News for baby heart families imminent
New Zealand Herald
02.03.2002 11:45 am
Some parents and relatives may hear today or tomorrow if the hearts of their dead babies have been taken and stored without permission and used for medical research.
A hospital hotline has been overwhelmed with more than 1500 calls, many from distraught parents and relatives anxious to know if they buried their children without hearts after the organs were taken and stored without permission. Many of the hearts were used to teach young doctors or to advance medical knowledge about heart disease and defects.
Some of the hearts have been stored for up to 50 years after the children died throughout the country and their hearts were sent to Auckland's Green Lane Hospital.
The hospital set up the hotline for relatives to call, saying the issue was too sensitive to send letters to known relatives of the dead children because some hearts were taken from aborted foetuses and the mothers may not want other family members to know of the pregnancy.
If the heart could be linked with a caller, a decision then had to be made what to do with the organ. It could be offered back to the family for disposal with hospital help, or permission could be given for it to be kept, said hospital spokeswoman Brenda Saunders.
Almost all the hearts were taken from young babies who died, some soon after birth, some stillborn and some from aborted foetuses.
Ms Saunders said today callers could not be given immediate confirmation that the collection of more than 1300 hearts at the hospital contained an organ from their child.
She said it would take several hours to cross-check the information provided by callers with data held on the hearts.
Ms Saunders said for privacy reasons the hospital had to be sure they were giving information to the next of kin.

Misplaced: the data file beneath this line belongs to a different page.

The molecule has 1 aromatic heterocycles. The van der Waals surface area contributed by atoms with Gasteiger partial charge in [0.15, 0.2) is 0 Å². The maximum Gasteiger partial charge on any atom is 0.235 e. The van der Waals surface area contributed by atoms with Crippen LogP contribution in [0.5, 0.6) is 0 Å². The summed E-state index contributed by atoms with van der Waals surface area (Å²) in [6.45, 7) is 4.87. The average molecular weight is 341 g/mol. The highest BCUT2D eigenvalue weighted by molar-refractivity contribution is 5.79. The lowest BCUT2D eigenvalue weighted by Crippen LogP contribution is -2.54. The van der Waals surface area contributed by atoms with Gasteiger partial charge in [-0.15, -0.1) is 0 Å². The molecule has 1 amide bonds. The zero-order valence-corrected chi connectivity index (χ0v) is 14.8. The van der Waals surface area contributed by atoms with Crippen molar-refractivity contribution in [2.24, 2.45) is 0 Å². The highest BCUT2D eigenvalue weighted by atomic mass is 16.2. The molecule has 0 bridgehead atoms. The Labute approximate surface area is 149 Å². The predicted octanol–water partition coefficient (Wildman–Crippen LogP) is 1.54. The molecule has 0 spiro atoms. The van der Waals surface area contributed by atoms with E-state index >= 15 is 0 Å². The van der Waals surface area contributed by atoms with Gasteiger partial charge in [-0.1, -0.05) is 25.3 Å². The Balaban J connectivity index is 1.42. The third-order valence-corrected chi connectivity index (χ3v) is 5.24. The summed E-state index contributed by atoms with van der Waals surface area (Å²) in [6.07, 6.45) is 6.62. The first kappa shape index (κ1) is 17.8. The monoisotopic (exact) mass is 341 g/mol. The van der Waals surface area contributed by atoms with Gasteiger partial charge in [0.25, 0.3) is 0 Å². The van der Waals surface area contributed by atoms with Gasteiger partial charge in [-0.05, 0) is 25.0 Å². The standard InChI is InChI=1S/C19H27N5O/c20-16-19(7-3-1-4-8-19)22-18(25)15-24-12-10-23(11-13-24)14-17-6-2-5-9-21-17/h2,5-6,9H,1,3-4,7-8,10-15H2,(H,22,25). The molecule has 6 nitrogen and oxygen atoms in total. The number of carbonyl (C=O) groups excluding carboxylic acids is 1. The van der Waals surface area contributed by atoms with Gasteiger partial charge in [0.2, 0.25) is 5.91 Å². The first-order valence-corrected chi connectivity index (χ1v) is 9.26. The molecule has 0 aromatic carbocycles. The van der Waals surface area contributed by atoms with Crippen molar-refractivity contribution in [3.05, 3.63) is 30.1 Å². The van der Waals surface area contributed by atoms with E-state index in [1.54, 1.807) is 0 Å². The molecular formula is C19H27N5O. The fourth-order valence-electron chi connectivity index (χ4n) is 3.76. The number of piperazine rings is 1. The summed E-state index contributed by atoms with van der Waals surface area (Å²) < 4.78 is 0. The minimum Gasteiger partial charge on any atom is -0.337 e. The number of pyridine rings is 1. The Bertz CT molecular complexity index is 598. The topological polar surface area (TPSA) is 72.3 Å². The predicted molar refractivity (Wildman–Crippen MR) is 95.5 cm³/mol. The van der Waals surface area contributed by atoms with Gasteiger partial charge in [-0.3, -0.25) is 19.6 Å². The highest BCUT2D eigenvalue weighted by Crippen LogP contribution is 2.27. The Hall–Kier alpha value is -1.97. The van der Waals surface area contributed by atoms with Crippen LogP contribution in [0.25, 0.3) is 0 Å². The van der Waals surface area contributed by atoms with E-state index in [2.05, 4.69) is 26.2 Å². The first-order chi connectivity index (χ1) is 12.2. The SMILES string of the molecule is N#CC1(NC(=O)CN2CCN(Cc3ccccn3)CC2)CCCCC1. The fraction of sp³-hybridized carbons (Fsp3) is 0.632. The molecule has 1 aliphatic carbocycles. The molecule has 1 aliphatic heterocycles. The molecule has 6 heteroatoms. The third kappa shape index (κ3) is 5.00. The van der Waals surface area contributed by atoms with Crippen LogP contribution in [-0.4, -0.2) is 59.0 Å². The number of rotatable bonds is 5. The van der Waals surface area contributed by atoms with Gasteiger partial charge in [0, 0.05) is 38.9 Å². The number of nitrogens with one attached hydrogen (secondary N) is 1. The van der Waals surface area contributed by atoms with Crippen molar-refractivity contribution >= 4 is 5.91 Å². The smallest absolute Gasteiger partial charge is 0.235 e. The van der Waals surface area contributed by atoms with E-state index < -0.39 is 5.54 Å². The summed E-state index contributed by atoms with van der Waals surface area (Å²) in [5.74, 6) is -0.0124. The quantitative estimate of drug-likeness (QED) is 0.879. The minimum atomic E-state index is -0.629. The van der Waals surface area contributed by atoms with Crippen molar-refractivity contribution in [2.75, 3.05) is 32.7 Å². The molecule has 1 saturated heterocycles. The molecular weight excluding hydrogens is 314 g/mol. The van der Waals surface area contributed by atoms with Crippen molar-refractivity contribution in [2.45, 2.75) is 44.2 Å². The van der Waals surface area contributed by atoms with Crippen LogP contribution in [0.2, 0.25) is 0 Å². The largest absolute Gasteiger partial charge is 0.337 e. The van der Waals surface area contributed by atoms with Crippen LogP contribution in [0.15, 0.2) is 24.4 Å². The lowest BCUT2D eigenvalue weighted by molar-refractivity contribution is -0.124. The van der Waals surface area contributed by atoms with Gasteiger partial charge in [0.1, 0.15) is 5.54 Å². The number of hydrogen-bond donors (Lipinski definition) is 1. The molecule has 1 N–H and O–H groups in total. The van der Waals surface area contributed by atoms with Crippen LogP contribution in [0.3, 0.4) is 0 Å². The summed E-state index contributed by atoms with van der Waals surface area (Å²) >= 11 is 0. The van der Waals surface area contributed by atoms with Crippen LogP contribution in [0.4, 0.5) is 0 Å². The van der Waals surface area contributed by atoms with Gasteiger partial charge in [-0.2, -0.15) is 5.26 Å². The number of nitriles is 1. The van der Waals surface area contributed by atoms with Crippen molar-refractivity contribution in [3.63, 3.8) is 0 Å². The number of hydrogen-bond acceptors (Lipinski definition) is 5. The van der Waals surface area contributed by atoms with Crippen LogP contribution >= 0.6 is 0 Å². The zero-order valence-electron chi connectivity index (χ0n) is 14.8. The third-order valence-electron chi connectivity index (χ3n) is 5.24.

" They have then to check with the heart, check the records, and then check with the deceased person's case notes. "
She could not say if callers would be told what the heart had been used for at the hospital.
Ms Saunders said many callers supported the hospital and a few had said they did not want to know if the hearts of their dead babies were in the collection.
The hospital has increased telephone operators to 29 with five on administrative duties and 20 medical staff checking the medical data and preparing to return calls. A further 10 staff were on other associated duties, taking the team to 64. Other clinical records staff were also involved.
She said the hospital had not yet begun to count the cost.
" It will clearly be a lot of money. "
Ms Saunders said it was also undecided if callers linked with stored hearts would get a letter of apology from the hospital.
However, she said the hospital had already publicly apologised for any distress the collection of hearts had caused, even though the hearts were taken or kept without permission by people at other hospitals or by people who may longer work at the hospital. All but emergency heart surgery on young patients had been delayed as the hospital assembled a team of more than 70 people, including 20 specialist medical staff, whose task was to study the data and call people back with details of the hearts.
The practice of taking hearts without seeking specific informed consent stopped in 1990.